People forget that Zed Williams scored 444 goals in his high school career. Four hundred and forty four! Try to wrap your head around that. That math makes more sense when you learn that he played varsity as an eighth grader, but then your mind is blown by the fact that he was a 100-point varsity player as an eighth grader.
Zed is a pure lacrosse player in the sense that he will do anything: take faceoff wings, score (again, 444 goals!), or feed. He’s unconventional in the sense that he does none of those in a textbook way. His shots are devilishly deceptive – leaners, twisters, you name it. He throws bounce passes. He’s a backyard-style player; you can sense how much fun he is having every time he steps on the field.
His change-of-direction – especially as a pick sets up – is silky smooth. He will be a perfect pick-and-roll partner in a league hungry for righty wing pick-and-roll operators. He could dance with Dhane Smith (Chaos) or Jordan MacIntosh (Chrome) or Wes Berg and Ben McIntosh (Waterdogs).
Dillon Ward, G, Bellarmine
Two-time All-World goalie Dillon Ward is unlike any goalie in the league. The Ontario native plays on an insanely high arc – somewhere between the thermosphere and exosphere. His 6-foot-5 frame takes up a lot of space, especially when his heels are on the crease. The goalie play in PLL was ridiculous in 2019; it’ll only get better with Ward between the pipes.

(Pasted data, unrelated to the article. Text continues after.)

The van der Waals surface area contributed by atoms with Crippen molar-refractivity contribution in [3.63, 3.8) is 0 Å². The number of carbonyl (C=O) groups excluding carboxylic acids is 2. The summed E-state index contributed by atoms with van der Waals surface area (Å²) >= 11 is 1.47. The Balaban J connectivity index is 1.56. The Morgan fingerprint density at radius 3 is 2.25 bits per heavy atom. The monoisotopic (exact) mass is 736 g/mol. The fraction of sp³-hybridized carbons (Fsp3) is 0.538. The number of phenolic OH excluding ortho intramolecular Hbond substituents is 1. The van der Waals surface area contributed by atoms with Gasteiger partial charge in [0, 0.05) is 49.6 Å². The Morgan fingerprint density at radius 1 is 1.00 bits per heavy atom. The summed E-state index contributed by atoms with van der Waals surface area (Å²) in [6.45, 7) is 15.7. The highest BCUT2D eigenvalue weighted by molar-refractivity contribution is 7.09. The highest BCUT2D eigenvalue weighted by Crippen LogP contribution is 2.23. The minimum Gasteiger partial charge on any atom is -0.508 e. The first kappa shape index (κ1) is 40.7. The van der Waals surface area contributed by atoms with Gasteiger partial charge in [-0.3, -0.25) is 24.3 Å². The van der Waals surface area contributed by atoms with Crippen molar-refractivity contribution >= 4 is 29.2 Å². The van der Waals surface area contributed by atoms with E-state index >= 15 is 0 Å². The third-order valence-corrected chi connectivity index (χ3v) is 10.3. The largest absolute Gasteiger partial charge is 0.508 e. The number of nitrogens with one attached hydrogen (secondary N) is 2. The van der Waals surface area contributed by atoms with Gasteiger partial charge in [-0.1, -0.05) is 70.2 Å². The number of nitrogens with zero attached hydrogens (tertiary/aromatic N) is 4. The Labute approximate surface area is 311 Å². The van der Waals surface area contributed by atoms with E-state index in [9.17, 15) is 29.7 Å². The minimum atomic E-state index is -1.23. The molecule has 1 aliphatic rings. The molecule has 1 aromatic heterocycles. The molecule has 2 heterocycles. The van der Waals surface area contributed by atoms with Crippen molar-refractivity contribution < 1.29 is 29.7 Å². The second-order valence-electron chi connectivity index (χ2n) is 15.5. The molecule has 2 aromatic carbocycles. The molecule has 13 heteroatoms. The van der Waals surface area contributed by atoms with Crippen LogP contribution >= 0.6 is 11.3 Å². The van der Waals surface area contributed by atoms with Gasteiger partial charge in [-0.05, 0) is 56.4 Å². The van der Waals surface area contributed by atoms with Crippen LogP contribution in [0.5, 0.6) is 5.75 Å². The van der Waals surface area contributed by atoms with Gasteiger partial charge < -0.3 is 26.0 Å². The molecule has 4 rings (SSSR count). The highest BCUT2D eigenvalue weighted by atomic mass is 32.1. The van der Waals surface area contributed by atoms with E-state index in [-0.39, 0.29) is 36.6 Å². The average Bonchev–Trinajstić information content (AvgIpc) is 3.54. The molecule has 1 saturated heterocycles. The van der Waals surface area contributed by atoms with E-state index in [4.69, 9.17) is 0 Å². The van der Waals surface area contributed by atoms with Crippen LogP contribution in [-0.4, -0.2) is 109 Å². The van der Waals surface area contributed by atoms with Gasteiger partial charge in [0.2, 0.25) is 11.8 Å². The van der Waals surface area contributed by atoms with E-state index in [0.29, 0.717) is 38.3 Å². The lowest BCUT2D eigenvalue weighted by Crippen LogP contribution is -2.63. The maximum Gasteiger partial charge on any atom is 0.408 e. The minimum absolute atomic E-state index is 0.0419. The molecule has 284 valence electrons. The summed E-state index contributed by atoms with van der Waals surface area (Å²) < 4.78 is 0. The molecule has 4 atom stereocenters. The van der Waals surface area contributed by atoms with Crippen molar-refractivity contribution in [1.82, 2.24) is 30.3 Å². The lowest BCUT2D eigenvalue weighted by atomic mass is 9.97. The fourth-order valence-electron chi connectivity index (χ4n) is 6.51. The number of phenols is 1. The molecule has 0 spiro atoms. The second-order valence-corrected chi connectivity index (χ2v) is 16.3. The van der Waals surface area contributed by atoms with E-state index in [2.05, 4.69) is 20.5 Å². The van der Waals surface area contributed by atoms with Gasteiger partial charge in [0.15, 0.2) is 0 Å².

Ryland Rees, LSM, Stony Brook
Months after wrapping up his junior year of college, Rees went to Israel and turned in an All-World performance for Team Canada. The Stony Brook product can turn defense to offense in a hurry.
Jesse Bernhardt, D, Maryland
The Maryland product – and current Maryland defensive coordinator – is the top pole in a defensive-heavy draft. He’s versatile; he will play down low or up top. Bernhardt does his job on-ball and off-ball. A few teams at the bottom of the order want him. They’ll need to trade up, because he ain’t slipping.
Rob Pannell, A, Cornell
Good offenses need balance. Balance between right- and left-handed players, between midfielders and attackmen, and between dodgers and finishers. Most offenses have established an equilibrium. Injecting Pannell into the lineup would throw that off in the short term for a chance to become something greater in the long run.